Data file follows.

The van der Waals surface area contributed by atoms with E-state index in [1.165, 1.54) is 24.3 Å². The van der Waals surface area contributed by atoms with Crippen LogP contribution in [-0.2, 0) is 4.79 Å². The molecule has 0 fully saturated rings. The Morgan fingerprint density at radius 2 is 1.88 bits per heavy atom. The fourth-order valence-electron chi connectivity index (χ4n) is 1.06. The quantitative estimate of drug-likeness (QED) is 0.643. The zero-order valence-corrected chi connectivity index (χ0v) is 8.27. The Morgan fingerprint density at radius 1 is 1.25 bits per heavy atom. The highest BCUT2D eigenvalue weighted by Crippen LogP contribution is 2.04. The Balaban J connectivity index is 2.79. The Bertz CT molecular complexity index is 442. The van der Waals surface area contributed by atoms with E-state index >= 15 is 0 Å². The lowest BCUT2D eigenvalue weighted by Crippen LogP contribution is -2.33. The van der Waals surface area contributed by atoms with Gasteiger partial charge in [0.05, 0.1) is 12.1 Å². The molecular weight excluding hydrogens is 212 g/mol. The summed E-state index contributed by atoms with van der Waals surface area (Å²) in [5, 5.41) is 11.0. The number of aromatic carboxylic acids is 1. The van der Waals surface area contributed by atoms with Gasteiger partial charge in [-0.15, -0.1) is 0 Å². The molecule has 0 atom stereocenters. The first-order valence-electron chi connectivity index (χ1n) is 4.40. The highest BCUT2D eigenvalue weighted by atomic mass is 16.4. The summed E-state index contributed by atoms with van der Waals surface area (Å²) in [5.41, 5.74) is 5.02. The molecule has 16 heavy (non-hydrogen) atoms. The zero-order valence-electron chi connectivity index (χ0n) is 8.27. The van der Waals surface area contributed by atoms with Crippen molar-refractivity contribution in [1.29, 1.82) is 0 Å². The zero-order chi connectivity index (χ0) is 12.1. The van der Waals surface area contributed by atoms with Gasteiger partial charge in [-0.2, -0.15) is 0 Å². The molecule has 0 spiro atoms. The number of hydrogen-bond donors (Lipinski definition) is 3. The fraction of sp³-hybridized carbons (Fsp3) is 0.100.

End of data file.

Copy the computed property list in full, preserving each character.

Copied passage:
The van der Waals surface area contributed by atoms with E-state index in [1.165, 1.54) is 24.3 Å². The van der Waals surface area contributed by atoms with Crippen LogP contribution in [-0.2, 0) is 4.79 Å². The molecule has 0 fully saturated rings. The Morgan fingerprint density at radius 2 is 1.88 bits per heavy atom. The fourth-order valence-electron chi connectivity index (χ4n) is 1.06. The quantitative estimate of drug-likeness (QED) is 0.643. The zero-order valence-corrected chi connectivity index (χ0v) is 8.27. The Morgan fingerprint density at radius 1 is 1.25 bits per heavy atom. The highest BCUT2D eigenvalue weighted by Crippen LogP contribution is 2.04. The Balaban J connectivity index is 2.79. The Bertz CT molecular complexity index is 442. The van der Waals surface area contributed by atoms with E-state index >= 15 is 0 Å². The lowest BCUT2D eigenvalue weighted by Crippen LogP contribution is -2.33. The van der Waals surface area contributed by atoms with Gasteiger partial charge in [0.05, 0.1) is 12.1 Å². The molecular weight excluding hydrogens is 212 g/mol. The summed E-state index contributed by atoms with van der Waals surface area (Å²) in [5, 5.41) is 11.0. The number of aromatic carboxylic acids is 1. The van der Waals surface area contributed by atoms with Gasteiger partial charge in [-0.15, -0.1) is 0 Å². The molecule has 0 atom stereocenters. The first-order valence-electron chi connectivity index (χ1n) is 4.40. The highest BCUT2D eigenvalue weighted by atomic mass is 16.4. The summed E-state index contributed by atoms with van der Waals surface area (Å²) in [5.41, 5.74) is 5.02. The molecule has 16 heavy (non-hydrogen) atoms. The zero-order valence-electron chi connectivity index (χ0n) is 8.27. The van der Waals surface area contributed by atoms with Crippen molar-refractivity contribution in [1.29, 1.82) is 0 Å². The zero-order chi connectivity index (χ0) is 12.1. The van der Waals surface area contributed by atoms with Gasteiger partial charge in [-0.2, -0.15) is 0 Å². The molecule has 0 spiro atoms. The number of hydrogen-bond donors (Lipinski definition) is 3. The fraction of sp³-hybridized carbons (Fsp3) is 0.100.